A device for releasing nuclear energy under continuous controlled conditions is a nuclear reactor. In some wasy a common fission type nuclear reactor is similar to a coal burning furnace in both the cases the principal output energy heat is converted to a more convenient form of energy electricity. The big difference is in the source of heat inside the thick walled usually dome toped building containing the nuclear reactor. This is where the nuclear fuel is stored and burnt. The common nuclear fuel is uranium 235 rods which are clad in aluminum. When U-235 atoms split some fission fragments remains and some matter and energy are mainly heat. This happens in nature too at a slow rate an atom here and an atom there over thousands of thousand of year. But when the atoms are close enough and of sufficient quantity their released neutrons accelerate the fission.
- Moderate accelerating useful amounts of heat for running the steam turbine generated.
- Greater acceleration: more heat is generated than used the excess heat would cause a rise in temperature to meltdown. The highly corrosive, dangerously radioacster never to be recaptured.
- Still greater acceleration a nuclear bomb. The thermal energy generated in the reactor is constantly removed from it by circulating in it liquid which itself is known as a coolant. In a boiling water reactor the reactor the water boils into steam which is piped to the steam turbine. In a pressurized water reactor water is kept under pressure to prevent it from boiling whilst allowing it to reach a very high temperature.
- Its heat is transferred via coiled pipes to other water which turns to steam for the turbine and so on. In gas- cooled reactor the heat of fission is transferred a gas cooled reactor the heat of fission is transferred to a gas such as helium or carbon dioxide. The heated gas is piped through a coil surrounded by water. The water turns to steam for the turbine. Indian reactor use heavy water as they use natural uranium as fuel.
(A) CLASSIFICATION BY MODERATOR MATERIAL
- Water Moderated Reactor:
- Heavy water reactor: They use heavy water (deuterium oxide) as the neutron moderator Light water reactor: Light water reactors use ordinary water to moderate and cool the reactors. When at operating temperature, if the temperature of the water increases, its density drops, and fewer neutrons passing through it are slowed enough to trigger further reactions.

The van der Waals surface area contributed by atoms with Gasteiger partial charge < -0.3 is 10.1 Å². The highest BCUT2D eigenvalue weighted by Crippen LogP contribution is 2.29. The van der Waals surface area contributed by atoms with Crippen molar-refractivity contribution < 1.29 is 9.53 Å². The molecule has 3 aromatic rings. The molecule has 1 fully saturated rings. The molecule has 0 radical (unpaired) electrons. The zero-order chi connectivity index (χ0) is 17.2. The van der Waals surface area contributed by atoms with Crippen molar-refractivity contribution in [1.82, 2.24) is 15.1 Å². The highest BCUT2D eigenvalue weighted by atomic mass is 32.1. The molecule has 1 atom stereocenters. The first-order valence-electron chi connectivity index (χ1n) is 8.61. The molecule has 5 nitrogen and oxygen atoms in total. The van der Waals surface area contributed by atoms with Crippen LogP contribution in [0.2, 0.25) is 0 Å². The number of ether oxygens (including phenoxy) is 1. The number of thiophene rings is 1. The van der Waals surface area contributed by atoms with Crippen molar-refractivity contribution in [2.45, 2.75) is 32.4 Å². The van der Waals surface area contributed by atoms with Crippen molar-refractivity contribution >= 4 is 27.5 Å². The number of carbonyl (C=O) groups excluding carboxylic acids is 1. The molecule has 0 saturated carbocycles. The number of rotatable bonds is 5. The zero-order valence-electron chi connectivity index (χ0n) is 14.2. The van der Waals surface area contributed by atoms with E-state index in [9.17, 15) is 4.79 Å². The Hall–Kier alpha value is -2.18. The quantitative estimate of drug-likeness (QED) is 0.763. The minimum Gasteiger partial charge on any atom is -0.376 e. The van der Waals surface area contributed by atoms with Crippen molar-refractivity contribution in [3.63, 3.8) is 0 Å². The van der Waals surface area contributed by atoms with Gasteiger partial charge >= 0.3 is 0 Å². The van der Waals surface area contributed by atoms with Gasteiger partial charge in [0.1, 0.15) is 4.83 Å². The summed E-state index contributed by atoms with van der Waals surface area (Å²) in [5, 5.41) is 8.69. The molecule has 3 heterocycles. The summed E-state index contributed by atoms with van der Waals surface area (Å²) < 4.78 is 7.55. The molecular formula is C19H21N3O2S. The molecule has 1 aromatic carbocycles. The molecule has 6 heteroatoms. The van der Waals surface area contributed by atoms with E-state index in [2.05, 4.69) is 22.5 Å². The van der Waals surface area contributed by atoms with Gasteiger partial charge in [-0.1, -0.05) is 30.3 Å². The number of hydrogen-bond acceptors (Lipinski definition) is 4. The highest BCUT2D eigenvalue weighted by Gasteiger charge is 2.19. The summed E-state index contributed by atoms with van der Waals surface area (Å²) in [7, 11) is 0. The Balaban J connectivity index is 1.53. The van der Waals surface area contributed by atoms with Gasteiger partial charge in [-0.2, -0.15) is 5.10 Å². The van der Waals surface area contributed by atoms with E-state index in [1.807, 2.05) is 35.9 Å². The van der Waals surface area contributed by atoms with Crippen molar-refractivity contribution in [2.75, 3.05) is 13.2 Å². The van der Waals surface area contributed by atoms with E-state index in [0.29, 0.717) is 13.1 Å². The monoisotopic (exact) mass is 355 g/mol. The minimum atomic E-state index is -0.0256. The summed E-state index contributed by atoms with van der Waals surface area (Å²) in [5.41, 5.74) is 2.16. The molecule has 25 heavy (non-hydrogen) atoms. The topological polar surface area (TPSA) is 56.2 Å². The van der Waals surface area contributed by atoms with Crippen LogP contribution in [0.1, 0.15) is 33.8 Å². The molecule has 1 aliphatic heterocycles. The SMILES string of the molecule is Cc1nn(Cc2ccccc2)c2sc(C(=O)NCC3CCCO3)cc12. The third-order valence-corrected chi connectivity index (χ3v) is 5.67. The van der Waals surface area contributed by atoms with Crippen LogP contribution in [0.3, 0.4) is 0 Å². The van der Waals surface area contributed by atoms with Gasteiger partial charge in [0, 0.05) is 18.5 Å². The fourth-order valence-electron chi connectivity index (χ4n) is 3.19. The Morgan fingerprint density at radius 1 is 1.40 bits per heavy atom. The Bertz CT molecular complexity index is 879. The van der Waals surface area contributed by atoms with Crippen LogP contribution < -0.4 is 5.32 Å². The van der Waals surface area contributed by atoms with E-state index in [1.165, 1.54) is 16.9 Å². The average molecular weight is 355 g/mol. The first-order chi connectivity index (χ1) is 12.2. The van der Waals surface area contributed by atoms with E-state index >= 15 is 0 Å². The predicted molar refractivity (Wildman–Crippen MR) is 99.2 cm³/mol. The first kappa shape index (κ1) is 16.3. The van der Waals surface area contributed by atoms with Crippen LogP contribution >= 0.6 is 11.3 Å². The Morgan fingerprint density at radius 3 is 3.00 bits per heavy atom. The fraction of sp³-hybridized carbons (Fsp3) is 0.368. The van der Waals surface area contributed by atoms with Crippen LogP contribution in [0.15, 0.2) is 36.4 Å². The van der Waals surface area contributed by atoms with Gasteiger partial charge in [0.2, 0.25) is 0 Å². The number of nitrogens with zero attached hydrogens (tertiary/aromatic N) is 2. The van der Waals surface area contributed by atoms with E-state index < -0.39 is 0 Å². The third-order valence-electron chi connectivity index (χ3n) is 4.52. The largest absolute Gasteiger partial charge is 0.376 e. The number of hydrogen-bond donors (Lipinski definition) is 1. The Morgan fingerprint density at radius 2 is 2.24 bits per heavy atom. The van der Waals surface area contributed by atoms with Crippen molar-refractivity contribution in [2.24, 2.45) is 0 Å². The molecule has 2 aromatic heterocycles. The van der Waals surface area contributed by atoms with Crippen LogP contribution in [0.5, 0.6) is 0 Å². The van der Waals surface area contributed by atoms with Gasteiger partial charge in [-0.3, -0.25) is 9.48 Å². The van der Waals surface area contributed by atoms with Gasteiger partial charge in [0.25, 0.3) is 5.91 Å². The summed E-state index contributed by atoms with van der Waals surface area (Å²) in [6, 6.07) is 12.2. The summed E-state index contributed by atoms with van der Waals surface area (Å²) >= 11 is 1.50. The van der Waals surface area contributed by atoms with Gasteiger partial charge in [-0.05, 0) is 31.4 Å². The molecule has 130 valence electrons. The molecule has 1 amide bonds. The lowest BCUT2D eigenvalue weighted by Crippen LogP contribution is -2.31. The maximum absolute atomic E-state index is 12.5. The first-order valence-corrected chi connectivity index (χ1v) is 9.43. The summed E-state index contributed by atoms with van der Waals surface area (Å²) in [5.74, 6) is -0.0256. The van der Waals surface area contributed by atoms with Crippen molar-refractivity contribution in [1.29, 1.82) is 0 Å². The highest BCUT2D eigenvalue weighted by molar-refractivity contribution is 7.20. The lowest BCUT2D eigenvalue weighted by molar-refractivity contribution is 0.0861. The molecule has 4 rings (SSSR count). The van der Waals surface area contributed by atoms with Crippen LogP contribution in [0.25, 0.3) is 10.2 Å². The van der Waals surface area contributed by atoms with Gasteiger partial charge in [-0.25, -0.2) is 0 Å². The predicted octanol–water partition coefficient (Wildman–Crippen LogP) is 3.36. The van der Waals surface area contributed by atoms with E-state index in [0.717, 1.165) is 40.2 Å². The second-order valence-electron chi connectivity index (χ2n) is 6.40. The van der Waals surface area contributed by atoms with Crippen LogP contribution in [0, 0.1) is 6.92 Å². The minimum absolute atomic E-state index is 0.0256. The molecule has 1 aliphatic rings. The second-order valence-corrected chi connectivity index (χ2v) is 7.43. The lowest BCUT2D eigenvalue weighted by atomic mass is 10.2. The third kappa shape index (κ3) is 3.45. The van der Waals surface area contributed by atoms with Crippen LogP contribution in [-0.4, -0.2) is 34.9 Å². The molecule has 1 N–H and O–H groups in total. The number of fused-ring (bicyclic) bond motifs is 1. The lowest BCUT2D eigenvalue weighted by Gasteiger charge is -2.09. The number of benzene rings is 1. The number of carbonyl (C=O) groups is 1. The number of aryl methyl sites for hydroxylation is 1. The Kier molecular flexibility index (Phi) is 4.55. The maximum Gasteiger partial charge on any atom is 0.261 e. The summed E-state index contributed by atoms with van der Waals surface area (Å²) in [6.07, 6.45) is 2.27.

- Organically Moderated Reactors (OMR) Use Biphenyl and Terphenyl as Moderator and Coolant
- Graphite Reactor: The first nuclear reactor, Chicago Pile-1, a graphite-moderated device that produced a microscopic amount of heat, was constructed by a team led by Enrico Fermi in 1942. The construction and testing of this reactor (an “atomic pile”) was part of the Manhattan Project. This work led to the construction of the X-10 Graphite Reactor at Oak Ridge National Laboratory, which was the first nuclear reactor designed and built for continuous operation, and began operation in 1943.The nuclear reactor in the Chernobyl disaster was an RBMK graphite-moderated reactor
(4) Light Element Moderated Reactors: These reactors are moderated by lithium or beryllium.
- Molten salt reactors (MSRs) are moderated by a light elements such as lithium or beryllium, which are constituents of the coolant/fuel matrix salts LiF and BeF2.
- Liquid metal cooled reactors, such as one whose coolant is a mixture of Lead and Bismuth, may use BeO as a moderator
(B) CLASSIFICATION BY COOLANT
Water Cooled Reactor
Pressurized water reactor (PWR)
- A primary characteristic of PWRs is a pressurizer, a specialized pressure vessel. Most commercial PWRs and naval reactors use pressurizers. During normal operation, a pressurizer is partially filled with water, and a steam bubble is maintained above it by heating the water with submerged heaters. During normal operation, the pressurizer is connected to the primary reactor pressure vessel (RPV) and the pressurizer “bubble” provides an expansion space for changes in water volume in the reactor. This arrangement also provides a means of pressure control for the reactor by increasing or decreasing the steam pressure in the pressurizer using the pressurizer heaters.
- Pressurised channels. Channel-type reactors can be refueled under load.
Pressurized Heavy Water Reactor (PHWR)